The vast majority of western Europe has rejected water fluoridation, but has been equally successful as the U.S., if not more so, in tackling tooth decay. If fluoride was necessary for strong teeth one would expect to find it in breast milk, but the level there is 0.01 ppm, which is 100 times LESS than in fluoridated tap water (IOM, 1997). Children in non-fluoridated communities are already getting the so-called “optimal” doses from other sources (Heller et al, 1997). In fact, many are already being over-exposed to fluoride.
Fluoridation is ineffective because:
Major dental researchers concede that fluoride’s benefits are topical not systemic (Fejerskov 1981; Carlos 1983; CDC 1999, 2001; Limeback 1999; Locker 1999; Featherstone 2000). Major dental researchers also concede that fluoride is ineffective at preventing pit and fissure tooth decay, which is 85 percent of the tooth decay experienced by children (JADA 1984; Gray 1987; White 1993; Pinkham 1999). Several studies indicate that dental decay is coming down just as fast, if not faster, in non-fluoridated industrialized countries as fluoridated ones (Diesendorf, 1986; Colquhoun, 1994; World Health Organization, Online).
The largest survey conducted in the U.S. showed only a minute difference in tooth decay between children who had lived all their lives in fluoridated compared to non-fluoridated communities. The difference was not clinically significant nor shown to be statistically significant (Brunelle & Carlos, 1990). The worst tooth decay in the U.S. occurs in the poor neighborhoods of our largest cities, the vast majority of which have been fluoridated for decades. When fluoridation has been halted in communities in Finland, former East Germany, Cuba and Canada, tooth decay did not go up but continued to go down (Maupome et al, 2001; Kunzel and Fischer, 1997, 2000; Kunzel et al, 2000 and Seppa et al, 2000).
Fluoridation is unsafe because:
It accumulates in our bones and makes them more brittle and prone to fracture. The weight of evidence from animal studies, clinical studies and epidemiological studies on this is overwhelming. Lifetime exposure to fluoride will contribute to higher rates of hip fracture in the elderly. It accumulates in our pineal gland, possibly lowering the production of melatonin, a very important regulatory hormone (Luke, 1997, 2001). It damages the enamel (dental fluorosis) of a high percentage of children. Between 30 percent and 50 percent of children have dental fluorosis on at least two teeth in optimally fluoridated communities (Heller et al, 1997 and McDonagh et al, 2000). There are serious, but yet unproven, concerns about a connection between fluoridation and osteosarcoma in young men (Cohn, 1992), as well as fluoridation and the current epidemics of both arthritis and hypothyroidism.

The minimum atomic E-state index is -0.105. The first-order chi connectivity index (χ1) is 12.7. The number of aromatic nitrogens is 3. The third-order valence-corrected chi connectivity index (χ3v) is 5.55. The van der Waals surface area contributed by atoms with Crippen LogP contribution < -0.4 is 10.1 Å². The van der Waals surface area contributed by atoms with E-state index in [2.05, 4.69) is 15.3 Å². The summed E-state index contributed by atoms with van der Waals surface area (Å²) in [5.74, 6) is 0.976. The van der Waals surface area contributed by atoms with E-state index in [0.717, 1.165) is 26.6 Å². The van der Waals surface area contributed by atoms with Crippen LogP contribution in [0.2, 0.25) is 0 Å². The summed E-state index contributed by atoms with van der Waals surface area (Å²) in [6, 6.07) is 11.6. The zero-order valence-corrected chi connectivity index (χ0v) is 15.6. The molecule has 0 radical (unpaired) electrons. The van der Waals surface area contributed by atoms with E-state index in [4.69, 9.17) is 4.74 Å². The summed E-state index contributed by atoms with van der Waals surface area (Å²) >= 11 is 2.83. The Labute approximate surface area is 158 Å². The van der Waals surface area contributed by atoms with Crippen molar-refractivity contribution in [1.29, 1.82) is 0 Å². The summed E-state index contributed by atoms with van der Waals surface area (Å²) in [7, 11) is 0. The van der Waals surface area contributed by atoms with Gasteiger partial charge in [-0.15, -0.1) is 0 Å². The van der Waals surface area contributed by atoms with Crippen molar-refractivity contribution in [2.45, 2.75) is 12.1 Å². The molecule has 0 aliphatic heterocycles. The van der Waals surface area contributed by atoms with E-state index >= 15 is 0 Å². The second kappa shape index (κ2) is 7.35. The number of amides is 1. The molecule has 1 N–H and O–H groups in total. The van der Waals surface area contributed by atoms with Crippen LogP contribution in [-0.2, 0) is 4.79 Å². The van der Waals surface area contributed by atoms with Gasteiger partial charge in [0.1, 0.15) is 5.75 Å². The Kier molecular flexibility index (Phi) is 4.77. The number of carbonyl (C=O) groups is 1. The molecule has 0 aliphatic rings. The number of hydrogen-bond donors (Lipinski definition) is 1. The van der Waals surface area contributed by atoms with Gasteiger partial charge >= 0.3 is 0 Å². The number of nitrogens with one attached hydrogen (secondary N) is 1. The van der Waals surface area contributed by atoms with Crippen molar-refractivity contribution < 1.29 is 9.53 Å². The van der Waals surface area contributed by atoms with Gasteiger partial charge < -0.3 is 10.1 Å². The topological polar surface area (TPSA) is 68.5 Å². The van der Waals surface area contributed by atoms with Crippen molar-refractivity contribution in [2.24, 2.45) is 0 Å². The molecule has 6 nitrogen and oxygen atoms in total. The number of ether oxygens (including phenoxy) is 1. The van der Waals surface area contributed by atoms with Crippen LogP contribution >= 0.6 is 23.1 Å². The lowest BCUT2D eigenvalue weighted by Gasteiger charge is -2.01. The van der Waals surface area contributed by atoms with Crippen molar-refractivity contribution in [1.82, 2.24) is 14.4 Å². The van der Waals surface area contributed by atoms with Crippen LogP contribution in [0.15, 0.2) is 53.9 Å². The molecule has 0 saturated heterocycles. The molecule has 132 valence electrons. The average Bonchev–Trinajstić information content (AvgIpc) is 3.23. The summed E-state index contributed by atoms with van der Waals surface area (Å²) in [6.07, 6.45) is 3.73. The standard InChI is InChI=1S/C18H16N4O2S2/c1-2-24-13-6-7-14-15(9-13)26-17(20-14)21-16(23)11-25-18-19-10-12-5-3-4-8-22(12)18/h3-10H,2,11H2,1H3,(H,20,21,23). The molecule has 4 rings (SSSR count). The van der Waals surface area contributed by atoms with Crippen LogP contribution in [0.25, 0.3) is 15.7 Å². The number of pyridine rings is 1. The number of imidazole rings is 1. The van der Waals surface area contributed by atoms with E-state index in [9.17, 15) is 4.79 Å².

In animal studies fluoride at 1 ppm in drinking water increases the uptake of aluminum into the brain (Varner et al, 1998). Counties with 3 ppm or more of fluoride in their water have lower fertility rates (Freni, 1994). In human studies the fluoridating agents most commonly used in the U.S. not only increase the uptake of lead into children’s blood (Masters and Coplan, 1999, 2000) but are also associated with an increase in violent behavior. The margin of safety between the so-called therapeutic benefit of reducing dental decay and many of these end points is either nonexistent or precariously low.